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The benefits of contactless payment

The benefits of contactless payment
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During months of contactless human interaction, contactless payment has been in the news too. Banks have upped the usual £30 limit to enable contactless payment for food and essential goods, which helps prevent transmission of the coronavirus. Of course the advantages during a pandemic are clear. But the other benefits of contactless payment may not be so obvious. Here are five.

1.  It’s safer

One of the most important benefits of contactless payment is that it’s safer – not only because it stops us picking up germs left by all the people who’ve used a PIN pad before us, but also in terms of security. It’s not generally realised that contactless payment has the same protection as chip and PIN. In fact, contactless cards and devices have multiple layers of security embedded in them to protect you against fraud. Data encryption protects sensitive information and stops hackers getting their hands on your details. Although there is information that anyone can see on the outside of the card, it’s not much use to a fraudster and couldn’t be used to clone the card. What’s more, contactless payment only works when a device is within a few centimetres of the terminal, making it nigh on impossible for details to be intercepted.

2.  It saves time

It’s obviously quicker to tap a card on a terminal than to tap in your four-digit PIN when prompted, press enter and wait for it to be approved. In fact, it’s estimated that contactless payments work twice as fast as normal cards. Of course this has a knock-on effect that speeds up the whole shopping process. It reduces the length of queues in supermarkets, for example. Likewise, anyone who travels by tube or train knows how much quicker it is to tap your credit card at the gateline to go through. Tickets hold you up, and so does the person in front of you whose ticket doesn’t work and who stands there waiting for help – usually when you’re 10 minutes late for a meeting. (Remember those days?)

3.  It’s easy to use abroad

There are different card limits in different countries (it’s normally €25 in France, for example). But where retailers offer contactless payment – the icon for this is the same across the world – you can tap and pay quickly and without fuss. And without having to use your GCSE French or Spanish to explain that you’ve put in the wrong PIN by mistake.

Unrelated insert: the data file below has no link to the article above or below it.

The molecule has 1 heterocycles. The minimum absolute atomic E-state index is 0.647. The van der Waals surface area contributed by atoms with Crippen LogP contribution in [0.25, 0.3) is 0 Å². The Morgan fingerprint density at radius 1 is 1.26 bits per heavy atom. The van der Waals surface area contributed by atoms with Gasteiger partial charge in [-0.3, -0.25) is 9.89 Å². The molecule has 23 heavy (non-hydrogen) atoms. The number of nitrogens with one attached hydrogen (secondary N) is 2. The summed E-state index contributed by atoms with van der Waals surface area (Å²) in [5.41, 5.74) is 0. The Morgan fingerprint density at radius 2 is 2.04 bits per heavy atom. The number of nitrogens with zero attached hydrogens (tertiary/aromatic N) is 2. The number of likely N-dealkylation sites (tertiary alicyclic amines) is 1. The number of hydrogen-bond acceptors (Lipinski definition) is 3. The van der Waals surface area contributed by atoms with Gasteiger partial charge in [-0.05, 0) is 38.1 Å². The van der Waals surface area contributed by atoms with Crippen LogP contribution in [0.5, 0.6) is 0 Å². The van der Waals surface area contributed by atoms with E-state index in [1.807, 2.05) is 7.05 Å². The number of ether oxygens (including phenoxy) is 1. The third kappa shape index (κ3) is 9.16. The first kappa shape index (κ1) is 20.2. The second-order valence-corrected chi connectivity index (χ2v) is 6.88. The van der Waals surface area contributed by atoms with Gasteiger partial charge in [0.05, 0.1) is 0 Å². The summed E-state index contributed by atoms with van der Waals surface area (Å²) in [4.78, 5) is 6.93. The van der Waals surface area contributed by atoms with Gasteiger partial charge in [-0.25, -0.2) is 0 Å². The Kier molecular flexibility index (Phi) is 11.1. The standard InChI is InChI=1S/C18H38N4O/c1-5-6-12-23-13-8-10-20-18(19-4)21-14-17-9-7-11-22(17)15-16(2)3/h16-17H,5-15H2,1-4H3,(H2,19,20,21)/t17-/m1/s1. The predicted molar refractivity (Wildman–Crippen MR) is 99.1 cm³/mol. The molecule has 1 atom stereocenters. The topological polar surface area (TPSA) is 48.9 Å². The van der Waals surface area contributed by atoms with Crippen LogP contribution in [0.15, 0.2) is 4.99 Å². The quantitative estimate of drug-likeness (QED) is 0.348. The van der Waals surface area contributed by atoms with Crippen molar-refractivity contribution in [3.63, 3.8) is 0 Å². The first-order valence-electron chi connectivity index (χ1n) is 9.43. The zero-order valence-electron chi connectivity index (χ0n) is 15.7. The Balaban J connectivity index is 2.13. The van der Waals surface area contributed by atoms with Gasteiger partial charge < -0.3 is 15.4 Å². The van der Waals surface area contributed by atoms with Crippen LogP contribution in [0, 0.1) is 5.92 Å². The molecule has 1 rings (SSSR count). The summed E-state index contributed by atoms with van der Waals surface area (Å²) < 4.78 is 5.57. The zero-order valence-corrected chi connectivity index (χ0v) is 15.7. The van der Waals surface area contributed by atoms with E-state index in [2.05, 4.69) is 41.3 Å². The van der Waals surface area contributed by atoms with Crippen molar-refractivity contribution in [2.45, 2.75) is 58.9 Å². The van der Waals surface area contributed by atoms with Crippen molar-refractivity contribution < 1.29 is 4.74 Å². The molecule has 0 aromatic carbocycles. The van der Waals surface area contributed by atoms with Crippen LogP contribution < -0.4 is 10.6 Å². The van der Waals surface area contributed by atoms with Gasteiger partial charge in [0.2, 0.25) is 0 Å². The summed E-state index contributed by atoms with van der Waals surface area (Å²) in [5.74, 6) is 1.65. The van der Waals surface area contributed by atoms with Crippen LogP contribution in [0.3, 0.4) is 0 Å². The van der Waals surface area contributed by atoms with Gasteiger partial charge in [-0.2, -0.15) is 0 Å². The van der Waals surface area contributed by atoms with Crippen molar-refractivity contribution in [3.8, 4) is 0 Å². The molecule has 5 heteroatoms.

4.  It can be used on lots of devices

One of the most exciting benefits of contactless payment is that its Near Field Communication (NFC) chip technology can be built into all kinds of devices, enabling them to make payments. So, it’s not just contactless cards we’re talking about. Smartphones, tablets, watches and key fobs can also be used. And vehicles can make foreign motorway toll payments automatically using the technology. Believe it or not, it is even possible to implant NFC chips in people.

5.  It’s cheaper for retailers

There are some benefits of contactless payment for retailers, too. If they accept contactless payment, they don’t have to pay extra fees on the payments to the credit card companies. They only have to install the right card readers. The fact that the process is quicker can also free up till staff to work elsewhere in the store: another cost benefit for retailers. Of course anything that keeps costs down helps keep prices lower too.

What are the ‘cons’?

We’ve looked at the benefits of contactless payment, and it’s worth checking out the best contactless payment methods for you. But there are a few minor ‘cons’. Firstly, there’s a low limit to contactless payments, so they can’t be used for bigger purchases. Secondly, it’s not a good idea to pay using the card still in your wallet. There will probably be other cards in there, and the machine might not recognise the correct one. Thirdly, not all places accept contactless payments yet, although the majority now do. So, don’t forget your PIN!


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